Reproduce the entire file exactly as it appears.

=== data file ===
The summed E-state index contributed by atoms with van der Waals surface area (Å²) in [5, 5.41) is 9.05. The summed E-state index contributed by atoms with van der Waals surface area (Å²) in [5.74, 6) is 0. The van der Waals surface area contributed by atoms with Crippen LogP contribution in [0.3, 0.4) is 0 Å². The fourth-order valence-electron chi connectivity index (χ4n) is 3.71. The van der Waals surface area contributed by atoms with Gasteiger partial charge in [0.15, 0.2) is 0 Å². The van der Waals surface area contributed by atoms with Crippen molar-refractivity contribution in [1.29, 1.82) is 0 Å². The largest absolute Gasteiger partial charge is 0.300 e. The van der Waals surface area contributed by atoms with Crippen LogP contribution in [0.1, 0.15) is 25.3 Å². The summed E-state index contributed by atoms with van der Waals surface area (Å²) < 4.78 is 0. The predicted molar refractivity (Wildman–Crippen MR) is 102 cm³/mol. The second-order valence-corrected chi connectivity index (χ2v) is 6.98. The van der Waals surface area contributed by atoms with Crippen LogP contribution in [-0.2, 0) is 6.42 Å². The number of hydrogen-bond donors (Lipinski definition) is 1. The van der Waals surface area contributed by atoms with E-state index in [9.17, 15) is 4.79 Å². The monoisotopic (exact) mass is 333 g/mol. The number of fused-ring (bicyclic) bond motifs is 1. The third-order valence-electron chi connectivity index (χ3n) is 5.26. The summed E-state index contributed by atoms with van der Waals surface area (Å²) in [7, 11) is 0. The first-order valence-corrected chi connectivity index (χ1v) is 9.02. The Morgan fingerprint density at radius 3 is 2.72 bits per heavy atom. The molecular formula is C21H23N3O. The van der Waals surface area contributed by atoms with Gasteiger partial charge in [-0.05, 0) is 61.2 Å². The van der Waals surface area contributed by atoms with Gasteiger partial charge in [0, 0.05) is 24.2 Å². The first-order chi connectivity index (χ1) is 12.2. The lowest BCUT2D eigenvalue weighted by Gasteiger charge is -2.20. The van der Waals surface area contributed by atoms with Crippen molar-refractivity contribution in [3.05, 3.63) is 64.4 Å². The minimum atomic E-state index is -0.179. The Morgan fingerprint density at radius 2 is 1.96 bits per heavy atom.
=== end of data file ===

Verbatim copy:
The summed E-state index contributed by atoms with van der Waals surface area (Å²) in [5, 5.41) is 9.05. The summed E-state index contributed by atoms with van der Waals surface area (Å²) in [5.74, 6) is 0. The van der Waals surface area contributed by atoms with Crippen LogP contribution in [0.3, 0.4) is 0 Å². The fourth-order valence-electron chi connectivity index (χ4n) is 3.71. The van der Waals surface area contributed by atoms with Gasteiger partial charge in [0.15, 0.2) is 0 Å². The van der Waals surface area contributed by atoms with Crippen molar-refractivity contribution in [1.29, 1.82) is 0 Å². The largest absolute Gasteiger partial charge is 0.300 e. The van der Waals surface area contributed by atoms with Crippen LogP contribution in [0.1, 0.15) is 25.3 Å². The summed E-state index contributed by atoms with van der Waals surface area (Å²) < 4.78 is 0. The predicted molar refractivity (Wildman–Crippen MR) is 102 cm³/mol. The second-order valence-corrected chi connectivity index (χ2v) is 6.98. The van der Waals surface area contributed by atoms with Crippen LogP contribution in [-0.2, 0) is 6.42 Å². The number of hydrogen-bond donors (Lipinski definition) is 1. The van der Waals surface area contributed by atoms with E-state index in [9.17, 15) is 4.79 Å². The monoisotopic (exact) mass is 333 g/mol. The number of fused-ring (bicyclic) bond motifs is 1. The third-order valence-electron chi connectivity index (χ3n) is 5.26. The summed E-state index contributed by atoms with van der Waals surface area (Å²) in [7, 11) is 0. The first-order valence-corrected chi connectivity index (χ1v) is 9.02. The Morgan fingerprint density at radius 3 is 2.72 bits per heavy atom. The molecular formula is C21H23N3O. The van der Waals surface area contributed by atoms with Gasteiger partial charge in [-0.05, 0) is 61.2 Å². The van der Waals surface area contributed by atoms with Gasteiger partial charge in [0, 0.05) is 24.2 Å². The first-order chi connectivity index (χ1) is 12.2. The lowest BCUT2D eigenvalue weighted by Gasteiger charge is -2.20. The van der Waals surface area contributed by atoms with Crippen molar-refractivity contribution in [3.05, 3.63) is 64.4 Å². The minimum atomic E-state index is -0.179. The Morgan fingerprint density at radius 2 is 1.96 bits per heavy atom.